Genetically modified foods: Our right to know

15 September 2011

Written by: KATE SCARFF

Visits to the local supermarket are usually done on autopilot; with shopping list in hand, and limited time before school pick-up, I dash down the aisles gathering the essentials: ingredients for family meals and the odd treat or three.

My purchases are swayed by price and options for free-range and organic.  But recently I have begun to wonder about genetically modified foods.  Are these in my supermarket and would I buy products that are not ‘natural’?

Genetically modified foods are born in a laboratory.  Scientists use a variety of techniques to isolate DNA with the gene of interest and transfer into another plant.  The altered DNA is called ‘recombinant DNA’.  The inserted gene protects the plant from diseases caused by insects or viruses or provides increased tolerance towards herbicides.

Food Standards Australia New Zealand is a bi-national government regulator, developing standards that protect the food industry.  The agency is responsible for evaluating applications for GM foods to be sold in Australia and New Zealand.  Safety is assessed by comparing the GM food to its ‘conventional counterpart’ and identifying new/altered ‘hazards’.  Depending on the nature of any differences between the GM food and the comparator, nutritional, toxicological or immunological testing may be required.

My review of the list of applications to FSANZ for approval to sell new food products found 40 applications for GM foods and genetically modified organisms (GMOs) before 30 June 2010.  With the exception of one withdrawal, all GM food/GMO applications were approved.

Agricultural company Monsanto withdrew its application for a herbicide-tolerant wheat in 2004.  This is interesting considering the recent controversy over GM wheat trials in Australia and the destruction of GM wheat trial plantations back in July.

Source: Photobucket

The list of GM foods currently allowed in Australia includes genetically modified canola, corn, soybean, cotton, sugar beet, rice, potato and lucerne.  Genetically modified organisms have also been approved as processing aids in baking (e.g. yeasts) and cheese manufacturing industries.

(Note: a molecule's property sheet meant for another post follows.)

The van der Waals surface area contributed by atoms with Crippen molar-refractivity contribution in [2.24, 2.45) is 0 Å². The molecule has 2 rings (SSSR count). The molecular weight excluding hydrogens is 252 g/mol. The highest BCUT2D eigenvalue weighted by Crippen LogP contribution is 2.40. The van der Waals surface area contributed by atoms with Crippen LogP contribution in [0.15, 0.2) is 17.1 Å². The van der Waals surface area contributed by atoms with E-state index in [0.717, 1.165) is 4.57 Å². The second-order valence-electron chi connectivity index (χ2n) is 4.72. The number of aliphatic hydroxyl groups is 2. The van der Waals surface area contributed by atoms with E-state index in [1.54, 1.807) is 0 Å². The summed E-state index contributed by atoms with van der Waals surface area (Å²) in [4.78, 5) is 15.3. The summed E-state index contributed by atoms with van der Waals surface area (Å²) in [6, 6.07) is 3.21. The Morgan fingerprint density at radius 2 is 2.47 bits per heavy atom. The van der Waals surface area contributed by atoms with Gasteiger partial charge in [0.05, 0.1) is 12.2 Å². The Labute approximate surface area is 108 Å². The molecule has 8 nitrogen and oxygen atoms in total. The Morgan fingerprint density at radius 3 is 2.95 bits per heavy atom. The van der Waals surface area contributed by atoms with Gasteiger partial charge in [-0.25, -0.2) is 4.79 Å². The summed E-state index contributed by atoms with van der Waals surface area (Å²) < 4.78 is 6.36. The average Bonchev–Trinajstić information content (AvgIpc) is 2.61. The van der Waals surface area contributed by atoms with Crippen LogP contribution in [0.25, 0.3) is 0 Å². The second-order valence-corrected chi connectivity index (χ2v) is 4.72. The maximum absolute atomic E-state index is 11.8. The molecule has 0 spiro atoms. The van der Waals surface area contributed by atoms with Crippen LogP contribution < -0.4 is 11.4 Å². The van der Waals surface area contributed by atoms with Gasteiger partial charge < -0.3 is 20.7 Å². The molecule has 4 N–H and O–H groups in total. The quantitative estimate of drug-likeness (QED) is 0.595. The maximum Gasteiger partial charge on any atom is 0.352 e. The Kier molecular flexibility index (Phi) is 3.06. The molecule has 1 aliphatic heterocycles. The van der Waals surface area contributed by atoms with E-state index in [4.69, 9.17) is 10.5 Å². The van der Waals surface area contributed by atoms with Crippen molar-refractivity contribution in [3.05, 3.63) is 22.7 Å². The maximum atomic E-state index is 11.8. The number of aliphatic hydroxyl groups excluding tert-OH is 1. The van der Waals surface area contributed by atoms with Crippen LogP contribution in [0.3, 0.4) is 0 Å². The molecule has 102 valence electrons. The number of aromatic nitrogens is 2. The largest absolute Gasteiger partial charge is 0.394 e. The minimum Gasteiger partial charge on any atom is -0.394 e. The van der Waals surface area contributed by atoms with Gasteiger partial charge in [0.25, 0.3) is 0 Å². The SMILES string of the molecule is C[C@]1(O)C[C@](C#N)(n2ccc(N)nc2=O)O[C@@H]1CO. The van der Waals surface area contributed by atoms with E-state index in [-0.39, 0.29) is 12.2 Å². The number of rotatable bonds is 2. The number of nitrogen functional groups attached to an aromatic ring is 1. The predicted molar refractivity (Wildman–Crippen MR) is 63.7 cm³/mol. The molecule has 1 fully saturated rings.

Australia has mandatory labelling laws for GM foods.  The Australia New Zealand Food Standards Code – Standard 1.5.2 – Food Produced Using Gene Technology regulates the conditions for sale of genetically modified food other than additives and processing aids.  The Schedule contained within Standard 1.5.2 lists GM food lines that may be sold or used in the manufacture of food products.

Foods that are exempt from labelling include: products derived from animals that are fed GM grain, highly refined food where the recombinant DNA/protein has been removed, and GM foods prepared for immediate consumption from takeaway food outlets, vending machines, restaurants or caterers.

The reasons for these exemptions are not clear.  According to FSANZ, GM foods are labelled so consumers can make an informed decision about their food purchases.  The exemptions are not justified in this case.

But change is happening.  An independent review of food labelling law and policy commissioned by the Australia and New Zealand Food Regulation Ministerial Council was completed in January.  The council put forward 61 recommendations – six pertain to GM foods.  These include food outlets using menu boards to declare use of GM foods and effective monitoring of labelling regulations.

No recommendations were put forward regarding food products from animals fed GM grain.  According to the Bureau of Rural Sciences, GM feed crops used in Australian cattle feedlots include cotton, corn and soybean but there are no requirements for meat or milk from these animals to be labelled ‘genetically modified’.

FSANZ has adopted the Organisation for Economic Co-operation and Development (OECD) position that the incorporation of fragments of recombinant DNA or protein from GM feeds into animal products is extremely unlikely.  According to a 2003 OECD report, ‘Considerations for the safety assessment of animal feedstuffs derived from genetically modified plants‘, no recombinant DNA from GM feed ‘has been detected in any animal product examined to date’.

The Australia and New Zealand Food Regulation Ministerial Council response to the recommendations is expected by December 2011.

A review of the scientific literature shows no difference between GM crops and conventional crops with regards to human health and environmental safety.  According to the European Commission’s 2010 report on GMOs published last year: ‘The main conclusion to be drawn from the efforts of more than 130 research projects, covering a period of more than 25 years of research, and involving more than 500 independent research groups, is that biotechnology, and in particular GMOs, are not per se more risky than e.g. conventional plant breeding technologies.’

So yes, GM technology has entered our food supply – GM products are in our supermarkets and restaurants.  But with the scientific evidence showing no greater risk for consumption of GM foods compared to conventional crops, I admit I am not concerned about GM foods in the food supply.

But consumers deserve the right to know what foods contain GM products so they can make an informed choice.  Current labelling requirements for GM foods make the supermarket a minefield for the discerning shopper to navigate their way around GM food products.   An unwanted brain teaser to add to the chore of the weekly grocery shop.

Kate Scarff is a Graduate Diploma in Journalism student at La Trobe University and is part of upstart‘s editorial team.  You can follow her on Twitter: @katescarff